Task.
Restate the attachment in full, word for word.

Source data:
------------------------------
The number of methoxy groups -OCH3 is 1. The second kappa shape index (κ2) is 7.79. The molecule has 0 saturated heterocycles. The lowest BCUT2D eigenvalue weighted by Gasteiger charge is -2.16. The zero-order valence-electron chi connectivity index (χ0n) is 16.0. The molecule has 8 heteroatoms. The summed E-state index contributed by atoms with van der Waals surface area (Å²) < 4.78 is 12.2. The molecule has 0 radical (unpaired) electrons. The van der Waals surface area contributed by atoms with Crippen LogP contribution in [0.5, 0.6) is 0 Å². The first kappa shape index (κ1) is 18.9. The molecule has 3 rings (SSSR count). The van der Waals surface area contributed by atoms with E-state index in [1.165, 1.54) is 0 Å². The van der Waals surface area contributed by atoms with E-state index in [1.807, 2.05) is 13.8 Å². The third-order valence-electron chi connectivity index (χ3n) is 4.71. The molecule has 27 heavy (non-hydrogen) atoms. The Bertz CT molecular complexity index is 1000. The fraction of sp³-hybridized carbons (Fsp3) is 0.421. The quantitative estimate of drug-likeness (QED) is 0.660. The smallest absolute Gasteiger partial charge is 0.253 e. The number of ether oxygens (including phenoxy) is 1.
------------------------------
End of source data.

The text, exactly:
The number of methoxy groups -OCH3 is 1. The second kappa shape index (κ2) is 7.79. The molecule has 0 saturated heterocycles. The lowest BCUT2D eigenvalue weighted by Gasteiger charge is -2.16. The zero-order valence-electron chi connectivity index (χ0n) is 16.0. The molecule has 8 heteroatoms. The summed E-state index contributed by atoms with van der Waals surface area (Å²) < 4.78 is 12.2. The molecule has 0 radical (unpaired) electrons. The van der Waals surface area contributed by atoms with Crippen LogP contribution in [0.5, 0.6) is 0 Å². The first kappa shape index (κ1) is 18.9. The molecule has 3 rings (SSSR count). The van der Waals surface area contributed by atoms with E-state index in [1.165, 1.54) is 0 Å². The van der Waals surface area contributed by atoms with E-state index in [1.807, 2.05) is 13.8 Å². The third-order valence-electron chi connectivity index (χ3n) is 4.71. The molecule has 27 heavy (non-hydrogen) atoms. The Bertz CT molecular complexity index is 1000. The fraction of sp³-hybridized carbons (Fsp3) is 0.421. The quantitative estimate of drug-likeness (QED) is 0.660. The smallest absolute Gasteiger partial charge is 0.253 e. The number of ether oxygens (including phenoxy) is 1.